As Hoerner made his way back to the home dugout at Wrigley Field, he found some family and friends in the stands, adding another layer to a moment he had imagined since his childhood. And when Hoerner returned to his locker after Friday's 17-8 win, the baseball he launched for his first career home run in the first inning was waiting for him.
"It was really kind of lucky where it ended up," Hoerner said with a smile on Saturday morning. "It ended up in the little bushes [in center field], which is kind of a little hidden place that no one could get to. Someone, obviously, knew how to get there and it was in my locker after the game. It kind of had some scratch marks and some mud on it, which was cool. I liked that."
Hoerner has served as a spark for the Cubs since being called up from Double-A on Monday in the wake of setbacks to shortstops Javier Báez (hairline fracture in his left thumb) and Addison Russell (hit in the head by a pitch on Sunday). Baez is out through at least the rest of the regular season, and Russell remains in Major League Baseball's concussion protocol.
Russell's timetable for return is unclear, but Hoerner's play has raised an important question for manager Joe Maddon to answer. If or when Russell is cleared to return, will Maddon stick with Hoerner at shortstop?
"Nico's performance, it cannot be overlooked what he's doing," Maddon said prior to Saturday's game against Pittsburgh. "That was the first pitch he saw yesterday? I mean, come on. And beyond that, the thing I'm really focused on is the defense. He's really done a nice job on defense, which we really need at the moment out there. So the offense has been a plus.
"Listen, I mean this sincerely, I have not even given that thought until I know Addison is ready to rock and roll. And once he does [get cleared], I know one thing for sure, even if Nico were to start the game, we could upgrade the defense later ... with Addison in the game, too."
Maddon reiterated that he will wait to think about those scenarios until Russell is able to resume baseball activities and reach a point of being able to take the field again.
"I don't even permit myself to go there, because I don't even know," Maddon said. "I don't even know if he's going to play or not. So in the meantime, Nico, just keep doing what you're doing. He's impressed probably the industry, but more importantly, the clubhouse. The guys have really been impressed by him."
• Cubs closer Craig Kimbrel (10-day injured list, right elbow inflammation) was "feeling better" on Friday and played light catch again during Saturday's pregame workout at Wrigley Field. Depending on how Kimbrel feels, the current plan calls for the right-hander to test his arm with a full bullpen session on Sunday.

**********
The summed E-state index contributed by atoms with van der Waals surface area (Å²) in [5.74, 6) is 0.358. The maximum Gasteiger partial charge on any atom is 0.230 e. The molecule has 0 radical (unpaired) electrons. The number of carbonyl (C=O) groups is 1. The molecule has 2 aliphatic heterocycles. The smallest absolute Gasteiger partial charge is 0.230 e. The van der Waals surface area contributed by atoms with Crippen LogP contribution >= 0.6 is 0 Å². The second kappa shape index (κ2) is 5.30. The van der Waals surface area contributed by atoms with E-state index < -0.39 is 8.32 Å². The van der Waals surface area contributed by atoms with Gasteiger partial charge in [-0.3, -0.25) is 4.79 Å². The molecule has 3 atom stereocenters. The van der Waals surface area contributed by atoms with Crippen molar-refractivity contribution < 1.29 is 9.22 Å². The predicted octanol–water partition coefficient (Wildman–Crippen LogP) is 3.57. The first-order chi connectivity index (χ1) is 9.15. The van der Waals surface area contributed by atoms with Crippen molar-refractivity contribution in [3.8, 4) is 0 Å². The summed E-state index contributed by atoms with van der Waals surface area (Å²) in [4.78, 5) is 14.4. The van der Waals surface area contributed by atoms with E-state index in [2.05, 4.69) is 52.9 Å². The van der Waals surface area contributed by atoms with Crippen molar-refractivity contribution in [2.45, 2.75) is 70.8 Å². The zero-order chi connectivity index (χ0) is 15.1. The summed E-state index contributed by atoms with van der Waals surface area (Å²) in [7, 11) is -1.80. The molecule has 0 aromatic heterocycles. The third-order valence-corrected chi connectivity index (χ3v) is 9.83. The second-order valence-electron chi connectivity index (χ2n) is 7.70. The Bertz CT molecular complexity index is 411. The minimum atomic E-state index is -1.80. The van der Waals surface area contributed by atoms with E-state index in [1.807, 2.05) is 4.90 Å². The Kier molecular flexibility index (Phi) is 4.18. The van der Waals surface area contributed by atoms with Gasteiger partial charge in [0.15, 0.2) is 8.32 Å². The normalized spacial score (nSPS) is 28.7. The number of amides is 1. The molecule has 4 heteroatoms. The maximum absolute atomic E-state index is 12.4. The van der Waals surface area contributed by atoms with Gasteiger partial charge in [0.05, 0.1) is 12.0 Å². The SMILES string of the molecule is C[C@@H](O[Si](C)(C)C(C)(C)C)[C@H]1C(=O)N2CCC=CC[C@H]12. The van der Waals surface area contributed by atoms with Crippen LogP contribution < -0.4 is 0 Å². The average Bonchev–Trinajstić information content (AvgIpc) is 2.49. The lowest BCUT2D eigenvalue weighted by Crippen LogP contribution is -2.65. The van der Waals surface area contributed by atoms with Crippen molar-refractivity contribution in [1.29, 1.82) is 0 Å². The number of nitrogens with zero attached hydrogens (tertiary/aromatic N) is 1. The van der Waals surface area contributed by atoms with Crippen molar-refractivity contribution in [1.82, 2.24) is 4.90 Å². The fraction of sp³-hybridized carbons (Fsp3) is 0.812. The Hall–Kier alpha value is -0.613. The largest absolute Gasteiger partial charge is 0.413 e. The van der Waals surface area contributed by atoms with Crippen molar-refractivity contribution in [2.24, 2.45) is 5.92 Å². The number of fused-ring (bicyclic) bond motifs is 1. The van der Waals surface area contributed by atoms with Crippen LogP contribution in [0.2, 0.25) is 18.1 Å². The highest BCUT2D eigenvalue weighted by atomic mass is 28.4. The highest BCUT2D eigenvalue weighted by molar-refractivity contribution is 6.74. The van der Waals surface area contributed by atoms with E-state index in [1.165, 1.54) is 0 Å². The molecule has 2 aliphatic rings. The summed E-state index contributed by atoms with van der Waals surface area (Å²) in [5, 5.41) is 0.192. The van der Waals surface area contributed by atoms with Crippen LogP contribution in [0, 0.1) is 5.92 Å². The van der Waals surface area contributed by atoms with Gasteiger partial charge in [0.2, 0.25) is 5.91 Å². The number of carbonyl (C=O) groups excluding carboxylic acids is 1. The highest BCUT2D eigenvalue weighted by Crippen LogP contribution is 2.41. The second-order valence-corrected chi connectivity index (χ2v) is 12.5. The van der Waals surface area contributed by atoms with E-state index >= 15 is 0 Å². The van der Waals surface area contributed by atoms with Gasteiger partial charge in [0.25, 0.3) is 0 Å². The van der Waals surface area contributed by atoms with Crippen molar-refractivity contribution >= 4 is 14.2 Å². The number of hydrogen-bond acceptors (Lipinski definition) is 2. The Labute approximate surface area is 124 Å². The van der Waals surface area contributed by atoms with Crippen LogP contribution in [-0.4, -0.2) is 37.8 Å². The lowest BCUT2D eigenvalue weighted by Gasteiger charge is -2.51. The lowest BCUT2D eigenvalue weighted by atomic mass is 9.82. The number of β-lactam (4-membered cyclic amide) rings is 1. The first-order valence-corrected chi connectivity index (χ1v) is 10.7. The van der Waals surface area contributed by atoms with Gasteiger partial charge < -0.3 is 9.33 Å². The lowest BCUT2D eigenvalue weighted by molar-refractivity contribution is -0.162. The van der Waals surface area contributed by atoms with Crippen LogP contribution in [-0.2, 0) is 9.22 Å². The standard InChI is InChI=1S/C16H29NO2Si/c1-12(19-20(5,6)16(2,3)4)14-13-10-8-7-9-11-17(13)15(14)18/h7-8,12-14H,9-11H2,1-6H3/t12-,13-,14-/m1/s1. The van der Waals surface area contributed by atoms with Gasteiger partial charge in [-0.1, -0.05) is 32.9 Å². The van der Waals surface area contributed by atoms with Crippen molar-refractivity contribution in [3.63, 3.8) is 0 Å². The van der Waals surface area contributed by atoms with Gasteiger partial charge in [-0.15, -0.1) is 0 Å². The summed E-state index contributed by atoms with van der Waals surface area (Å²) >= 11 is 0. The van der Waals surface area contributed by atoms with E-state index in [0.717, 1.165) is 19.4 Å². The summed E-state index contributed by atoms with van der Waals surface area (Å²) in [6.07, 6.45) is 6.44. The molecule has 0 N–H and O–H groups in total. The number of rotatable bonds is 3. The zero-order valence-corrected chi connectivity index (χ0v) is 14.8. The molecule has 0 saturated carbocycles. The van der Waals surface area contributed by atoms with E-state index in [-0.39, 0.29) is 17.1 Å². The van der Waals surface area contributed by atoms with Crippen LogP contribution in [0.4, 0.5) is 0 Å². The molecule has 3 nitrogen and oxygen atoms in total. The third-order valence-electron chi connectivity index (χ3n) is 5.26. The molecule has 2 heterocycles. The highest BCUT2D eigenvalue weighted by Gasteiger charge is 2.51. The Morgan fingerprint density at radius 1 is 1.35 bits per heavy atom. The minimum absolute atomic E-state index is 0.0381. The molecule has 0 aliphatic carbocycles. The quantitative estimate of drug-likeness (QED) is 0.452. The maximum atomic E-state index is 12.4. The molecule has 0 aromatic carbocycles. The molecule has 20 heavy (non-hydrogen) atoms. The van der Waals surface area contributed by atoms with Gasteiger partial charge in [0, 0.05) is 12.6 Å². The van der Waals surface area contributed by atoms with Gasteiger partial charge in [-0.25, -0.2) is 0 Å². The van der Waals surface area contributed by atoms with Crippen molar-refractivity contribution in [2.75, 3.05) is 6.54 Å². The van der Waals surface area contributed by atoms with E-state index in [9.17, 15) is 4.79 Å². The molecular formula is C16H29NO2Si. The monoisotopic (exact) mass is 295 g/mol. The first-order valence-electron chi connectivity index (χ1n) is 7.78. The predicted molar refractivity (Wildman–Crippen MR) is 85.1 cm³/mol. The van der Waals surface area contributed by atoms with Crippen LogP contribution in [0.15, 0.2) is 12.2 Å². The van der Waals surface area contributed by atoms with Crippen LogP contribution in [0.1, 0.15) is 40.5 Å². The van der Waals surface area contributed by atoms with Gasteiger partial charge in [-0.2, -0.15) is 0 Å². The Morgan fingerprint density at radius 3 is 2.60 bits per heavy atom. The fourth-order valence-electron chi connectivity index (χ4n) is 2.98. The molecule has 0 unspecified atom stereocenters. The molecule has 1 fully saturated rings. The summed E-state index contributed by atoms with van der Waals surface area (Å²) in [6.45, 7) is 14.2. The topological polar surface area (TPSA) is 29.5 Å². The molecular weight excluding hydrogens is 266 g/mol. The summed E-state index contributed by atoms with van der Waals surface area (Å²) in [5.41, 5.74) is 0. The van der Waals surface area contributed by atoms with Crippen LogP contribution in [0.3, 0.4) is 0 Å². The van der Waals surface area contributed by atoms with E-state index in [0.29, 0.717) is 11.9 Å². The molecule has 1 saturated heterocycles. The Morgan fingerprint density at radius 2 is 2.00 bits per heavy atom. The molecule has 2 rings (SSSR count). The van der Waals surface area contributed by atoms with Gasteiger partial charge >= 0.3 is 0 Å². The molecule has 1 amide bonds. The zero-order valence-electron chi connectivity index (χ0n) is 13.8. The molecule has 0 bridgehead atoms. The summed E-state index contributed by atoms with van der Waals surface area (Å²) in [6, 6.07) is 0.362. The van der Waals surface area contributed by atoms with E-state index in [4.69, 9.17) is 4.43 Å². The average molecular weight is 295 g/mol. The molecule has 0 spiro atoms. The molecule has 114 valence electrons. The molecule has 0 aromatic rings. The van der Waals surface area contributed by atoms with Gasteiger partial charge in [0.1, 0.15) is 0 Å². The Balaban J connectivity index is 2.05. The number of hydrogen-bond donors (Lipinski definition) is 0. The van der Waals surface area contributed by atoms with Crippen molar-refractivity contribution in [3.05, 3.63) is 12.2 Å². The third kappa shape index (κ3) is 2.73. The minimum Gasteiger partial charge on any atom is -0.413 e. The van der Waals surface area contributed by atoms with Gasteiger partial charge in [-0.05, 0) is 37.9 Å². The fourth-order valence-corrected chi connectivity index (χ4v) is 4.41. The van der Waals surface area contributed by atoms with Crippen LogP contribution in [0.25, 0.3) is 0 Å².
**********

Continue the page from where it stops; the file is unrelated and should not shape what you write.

"We haven't put a finish line on that yet," Maddon said of Kimbrel's return. "Anything's possible, that he could be back sooner or [out for a longer period of time]. Honestly, playing catch and then doing the bullpen [session] tomorrow will give us a lot of direction."
• Maddon heaped praise on right-hander Alec Mills on Saturday morning. The 27-year-old Mills worked three innings to close out Friday's win, helping save the rest of the bullpen some work. In six appearances (two starts) this year for the Cubs, the righty has a 3.70 ERA with 24 strikeouts and seven walks in 24 1/3 innings.
"Millsy does not get enough credit," Maddon said. "I'm telling you, man, this guy can pitch. He's cut from the same cloth as Kyle Hendricks. He knows what he's doing. ... I've been saying it for, like, two years now. I really love watching this guy pitch."
• According to the Elias Sports Bureau, Nicholas Castellanos' 15 home runs with the Cubs are tied for the most in a player's first 40 games with the franchise in club history. Hank Sauer also had 15 homers after being dealt to the Cubs by the Reds in 1949.
"It was amazing. It felt like I had always hoped it would. That's something you think of for a long time. It definitely lived up to the hype. I had hyped it up to my family a lot, just from seeing one game here last year. I said it was unlike anything I had seen before. They agreed." -- Hoerner, on his first game at Wrigley